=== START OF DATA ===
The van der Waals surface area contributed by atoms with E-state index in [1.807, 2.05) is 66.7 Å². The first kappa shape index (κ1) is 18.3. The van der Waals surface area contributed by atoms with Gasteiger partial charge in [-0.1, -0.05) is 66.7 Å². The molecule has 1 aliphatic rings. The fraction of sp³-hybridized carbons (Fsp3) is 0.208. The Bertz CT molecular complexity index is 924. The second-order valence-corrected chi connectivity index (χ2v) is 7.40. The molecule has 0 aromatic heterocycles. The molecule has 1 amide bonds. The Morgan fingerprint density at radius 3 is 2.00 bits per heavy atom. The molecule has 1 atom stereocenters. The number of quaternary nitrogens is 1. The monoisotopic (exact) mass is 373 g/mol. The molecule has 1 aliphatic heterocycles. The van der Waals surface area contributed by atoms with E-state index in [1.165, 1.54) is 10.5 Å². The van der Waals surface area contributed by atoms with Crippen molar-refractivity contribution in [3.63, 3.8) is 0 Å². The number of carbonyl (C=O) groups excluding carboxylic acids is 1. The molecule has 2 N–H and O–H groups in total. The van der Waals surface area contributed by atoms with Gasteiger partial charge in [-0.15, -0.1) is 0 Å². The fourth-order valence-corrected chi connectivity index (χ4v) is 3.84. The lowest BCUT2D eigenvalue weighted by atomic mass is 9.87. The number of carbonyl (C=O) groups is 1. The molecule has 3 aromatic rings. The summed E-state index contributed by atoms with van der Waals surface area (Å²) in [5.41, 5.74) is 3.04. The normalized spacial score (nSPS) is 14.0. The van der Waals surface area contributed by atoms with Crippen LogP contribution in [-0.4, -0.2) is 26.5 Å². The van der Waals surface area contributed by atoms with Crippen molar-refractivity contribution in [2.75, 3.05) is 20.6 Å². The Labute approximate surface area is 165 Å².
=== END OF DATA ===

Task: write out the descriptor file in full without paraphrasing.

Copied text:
The van der Waals surface area contributed by atoms with E-state index in [1.807, 2.05) is 66.7 Å². The first kappa shape index (κ1) is 18.3. The van der Waals surface area contributed by atoms with Gasteiger partial charge in [-0.1, -0.05) is 66.7 Å². The molecule has 1 aliphatic rings. The fraction of sp³-hybridized carbons (Fsp3) is 0.208. The Bertz CT molecular complexity index is 924. The second-order valence-corrected chi connectivity index (χ2v) is 7.40. The molecule has 0 aromatic heterocycles. The molecule has 1 amide bonds. The Morgan fingerprint density at radius 3 is 2.00 bits per heavy atom. The molecule has 1 atom stereocenters. The number of quaternary nitrogens is 1. The monoisotopic (exact) mass is 373 g/mol. The molecule has 1 aliphatic heterocycles. The van der Waals surface area contributed by atoms with E-state index in [1.165, 1.54) is 10.5 Å². The van der Waals surface area contributed by atoms with Crippen molar-refractivity contribution in [3.63, 3.8) is 0 Å². The number of carbonyl (C=O) groups excluding carboxylic acids is 1. The molecule has 2 N–H and O–H groups in total. The van der Waals surface area contributed by atoms with Gasteiger partial charge in [-0.15, -0.1) is 0 Å². The fourth-order valence-corrected chi connectivity index (χ4v) is 3.84. The lowest BCUT2D eigenvalue weighted by atomic mass is 9.87. The number of carbonyl (C=O) groups is 1. The molecule has 3 aromatic rings. The summed E-state index contributed by atoms with van der Waals surface area (Å²) in [5.41, 5.74) is 3.04. The normalized spacial score (nSPS) is 14.0. The van der Waals surface area contributed by atoms with Crippen LogP contribution in [-0.4, -0.2) is 26.5 Å². The van der Waals surface area contributed by atoms with Crippen molar-refractivity contribution in [2.75, 3.05) is 20.6 Å². The Labute approximate surface area is 165 Å².